View original post
謝予穎's profile photoWENHAN CHEN's profile photo
Add a comment...

Walther M.M.

Shared publicly  - 
The root of most of today's social issues, in a nutshell

"The douchebag is someone — overwhelmingly white, rich, heterosexual males — who insist upon, nay, demand their white male privilege in every possible set and setting."

Because if it weren't for them, it'd be much easier to establish dialogue and work towards solutions, rather than engage in endless discussions against these people who outright deny such a thing as privilege.

It's an angle worth thinking about.

#privilege   #racism   #sexism

Via +Monica Madison 
by Michael Mark Cohen “The white folks had sure brought their white to work with them that morning.” Chester Himes, If …
6 comments on original post
謝予穎's profile photo
Add a comment...

Walther M.M.

Shared publicly  - 
When the promise of sex trumps all red flags...
There is so much wrong with the implications of the results from this experiment, that I am at a loss for words.

"I could extrapolate from my data that men have been so deeply socialized to value women solely on their appearance that many of them seem unable to take any other aspect of who she is, such as intelligence or capacity for self-reflection or suffocating douchiness, into account."

That may be pretty accurate, and is pretty well reflected in the problems we see today surrounding sexism.
Lauren Fasano's profile photoWalther M.M.'s profile photoFrederica Mussolini's profile photo謝予穎's profile photo
"You seem like a sweet girl worth getting to know" LOL This article is gold! 🙌
Add a comment...

Walther M.M.

Shared publicly  - 
Reversible Effective Male Birth Control by 2017
Keep fingers crossed.

I posted a long while ago about RISUG and how Indian culture was being such a big roadblock to something that is direly needed by an ever expanding world population. So here's a more up-to-date article on the situation. The "Western version" of this product is called Vasalgel, and it's expected to cost less than a flat-screen.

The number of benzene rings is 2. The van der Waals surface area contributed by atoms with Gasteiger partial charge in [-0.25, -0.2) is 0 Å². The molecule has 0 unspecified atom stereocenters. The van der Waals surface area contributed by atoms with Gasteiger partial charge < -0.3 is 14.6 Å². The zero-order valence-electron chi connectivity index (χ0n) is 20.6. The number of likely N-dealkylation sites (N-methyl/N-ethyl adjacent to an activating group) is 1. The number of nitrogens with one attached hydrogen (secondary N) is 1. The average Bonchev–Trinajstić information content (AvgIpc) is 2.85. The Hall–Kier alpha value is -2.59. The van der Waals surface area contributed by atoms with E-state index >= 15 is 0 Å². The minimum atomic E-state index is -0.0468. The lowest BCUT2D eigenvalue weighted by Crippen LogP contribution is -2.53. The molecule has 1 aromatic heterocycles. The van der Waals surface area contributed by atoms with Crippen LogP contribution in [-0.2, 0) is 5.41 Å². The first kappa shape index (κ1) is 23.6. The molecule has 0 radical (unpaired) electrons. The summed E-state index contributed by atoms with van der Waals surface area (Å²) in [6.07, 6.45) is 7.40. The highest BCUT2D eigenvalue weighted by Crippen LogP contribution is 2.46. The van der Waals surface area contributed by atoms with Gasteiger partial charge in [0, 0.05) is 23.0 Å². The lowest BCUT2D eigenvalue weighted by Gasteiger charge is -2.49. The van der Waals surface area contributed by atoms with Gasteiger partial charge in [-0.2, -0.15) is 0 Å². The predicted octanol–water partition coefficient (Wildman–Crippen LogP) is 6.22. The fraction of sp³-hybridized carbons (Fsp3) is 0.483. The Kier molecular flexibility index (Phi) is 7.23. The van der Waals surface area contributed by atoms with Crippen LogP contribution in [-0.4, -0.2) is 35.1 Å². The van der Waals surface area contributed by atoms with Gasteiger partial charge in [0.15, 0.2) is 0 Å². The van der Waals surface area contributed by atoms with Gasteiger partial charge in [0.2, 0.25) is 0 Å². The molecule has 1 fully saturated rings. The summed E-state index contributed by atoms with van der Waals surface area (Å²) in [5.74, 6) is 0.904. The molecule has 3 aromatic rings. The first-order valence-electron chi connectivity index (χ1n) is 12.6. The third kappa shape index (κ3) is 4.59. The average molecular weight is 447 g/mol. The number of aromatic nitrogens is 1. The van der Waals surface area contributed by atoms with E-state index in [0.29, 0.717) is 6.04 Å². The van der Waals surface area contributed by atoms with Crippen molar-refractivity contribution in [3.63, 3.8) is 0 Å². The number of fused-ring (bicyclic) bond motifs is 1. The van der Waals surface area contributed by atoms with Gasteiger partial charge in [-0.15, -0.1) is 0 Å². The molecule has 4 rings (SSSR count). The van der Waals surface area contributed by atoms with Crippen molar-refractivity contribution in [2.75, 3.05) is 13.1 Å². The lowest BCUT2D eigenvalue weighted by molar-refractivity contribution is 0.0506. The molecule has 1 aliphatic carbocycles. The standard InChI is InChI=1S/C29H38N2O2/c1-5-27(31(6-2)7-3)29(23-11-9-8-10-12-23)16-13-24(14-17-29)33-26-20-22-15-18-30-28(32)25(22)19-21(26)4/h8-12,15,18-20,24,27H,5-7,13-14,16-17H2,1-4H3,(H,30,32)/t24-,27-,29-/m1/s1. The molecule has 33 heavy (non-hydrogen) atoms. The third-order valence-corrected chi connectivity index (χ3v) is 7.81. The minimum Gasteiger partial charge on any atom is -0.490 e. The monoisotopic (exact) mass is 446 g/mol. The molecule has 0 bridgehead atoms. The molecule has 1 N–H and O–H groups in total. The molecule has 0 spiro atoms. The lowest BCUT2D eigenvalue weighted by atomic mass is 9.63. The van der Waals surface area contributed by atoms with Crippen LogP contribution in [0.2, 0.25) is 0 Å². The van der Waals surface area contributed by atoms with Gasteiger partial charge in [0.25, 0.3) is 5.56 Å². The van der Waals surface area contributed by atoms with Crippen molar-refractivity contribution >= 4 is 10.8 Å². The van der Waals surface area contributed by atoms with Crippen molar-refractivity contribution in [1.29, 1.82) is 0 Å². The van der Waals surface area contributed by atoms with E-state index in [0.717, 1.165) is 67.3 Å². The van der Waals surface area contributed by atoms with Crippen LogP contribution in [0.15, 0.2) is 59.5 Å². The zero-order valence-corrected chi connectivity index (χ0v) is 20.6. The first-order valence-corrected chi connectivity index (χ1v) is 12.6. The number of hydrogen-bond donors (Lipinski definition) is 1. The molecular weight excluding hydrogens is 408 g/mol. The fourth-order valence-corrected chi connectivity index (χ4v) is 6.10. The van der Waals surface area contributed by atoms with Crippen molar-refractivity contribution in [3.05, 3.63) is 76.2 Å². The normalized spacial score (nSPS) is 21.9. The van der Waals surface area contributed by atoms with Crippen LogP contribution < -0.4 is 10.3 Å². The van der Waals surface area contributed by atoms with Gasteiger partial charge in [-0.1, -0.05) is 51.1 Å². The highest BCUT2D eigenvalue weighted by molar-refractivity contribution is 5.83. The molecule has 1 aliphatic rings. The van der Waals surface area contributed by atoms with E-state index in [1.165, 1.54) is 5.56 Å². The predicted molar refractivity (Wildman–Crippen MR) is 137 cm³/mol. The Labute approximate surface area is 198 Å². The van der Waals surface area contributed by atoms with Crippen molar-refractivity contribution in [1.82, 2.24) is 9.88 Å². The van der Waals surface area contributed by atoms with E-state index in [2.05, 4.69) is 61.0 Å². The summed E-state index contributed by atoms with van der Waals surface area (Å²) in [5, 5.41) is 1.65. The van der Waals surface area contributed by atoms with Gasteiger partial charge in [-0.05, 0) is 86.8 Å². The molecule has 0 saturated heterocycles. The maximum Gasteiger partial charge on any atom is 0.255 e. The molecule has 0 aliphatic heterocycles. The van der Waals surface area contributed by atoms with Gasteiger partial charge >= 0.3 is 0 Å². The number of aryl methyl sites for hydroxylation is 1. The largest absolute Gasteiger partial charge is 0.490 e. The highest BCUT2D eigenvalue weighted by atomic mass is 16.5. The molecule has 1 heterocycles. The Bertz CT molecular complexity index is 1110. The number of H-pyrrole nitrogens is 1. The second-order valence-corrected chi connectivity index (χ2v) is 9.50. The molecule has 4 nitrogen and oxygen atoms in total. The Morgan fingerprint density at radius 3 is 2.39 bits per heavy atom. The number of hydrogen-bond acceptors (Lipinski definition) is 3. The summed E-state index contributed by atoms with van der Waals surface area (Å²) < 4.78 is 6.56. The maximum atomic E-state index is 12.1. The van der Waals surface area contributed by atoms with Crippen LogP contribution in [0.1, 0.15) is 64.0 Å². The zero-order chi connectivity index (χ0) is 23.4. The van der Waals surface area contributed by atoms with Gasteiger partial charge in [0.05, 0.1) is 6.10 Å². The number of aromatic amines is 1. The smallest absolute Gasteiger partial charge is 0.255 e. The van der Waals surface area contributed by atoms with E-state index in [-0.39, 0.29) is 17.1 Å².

Yet, why is there not enough funding for such critically useful advances? As the article states:

Long-term treatments like Vasalgel are much less appealing to potential funders in the pharmaceutical industry who, as they observe, would much rather “sell pills to men’s partners every month.”

Yet, progress is being made. This is something all sexually active men should be interested in following (I do wonder why they didn't try public funding, there should be enough public interest!).

PS: The basic premise behind these treatments is that they coat the vas deferens (that which is cut in a vasectomy) with a substance that simply renders sperm infertile as it passes through it. Simple and effective.

h/t, as usual, to +Violet Blue.
A reversible polymer that blocks sperm is about to enter human trials and will be available by 2017. How will rhetoric change when male bodies are responsible for birth control?
Cody Mitchell's profile photoWalther M.M.'s profile photo謝予穎's profile photo
Who knows, +Cody Mitchell. I am just slightly annoyed that the original product, developed in India, would had been cheap enough to be accessible to everybody (it was mentioned that the syringe itself was more expensive than the compound injected). Yet, considering the lack of funding that this research has, I am not surprised they would scale up price to make up for it. :/

Well, first things first, this thing needs to hit the market before mass production can lower its price (and no doubt the pharmaceutical industry will do all it can to oppose that step).
Add a comment...
Seeker of Wisdom
I may talk too much, but I think even more >_<
Introverted thinker with interests in philosophy and psychology. May not enjoy posting all that much (with the attention it gathers), but likes commenting on subjects of interest and playing the role of antagonist.

My being here isn't really to make friends or network, but instead as a resource for interesting debate and attaining wisdom. Because of this, I am likely to follow people who have engaging, insightful, or otherwise thought-provoking public content.

The topics which interest me are:
  • Philosophy
  • Psychology (in particular love, relationships and sexuality)
  • Spirituality
  • Social Issues
  • Digital art
  • Video games
  • Volleyball
(though I doubt I'll ever post content about the last three, there are far better venues for those topics).
Bragging rights
Humility and compassion are the greatest traits a human is capable of. Don't brag unless you'd rather be controlled by your ego.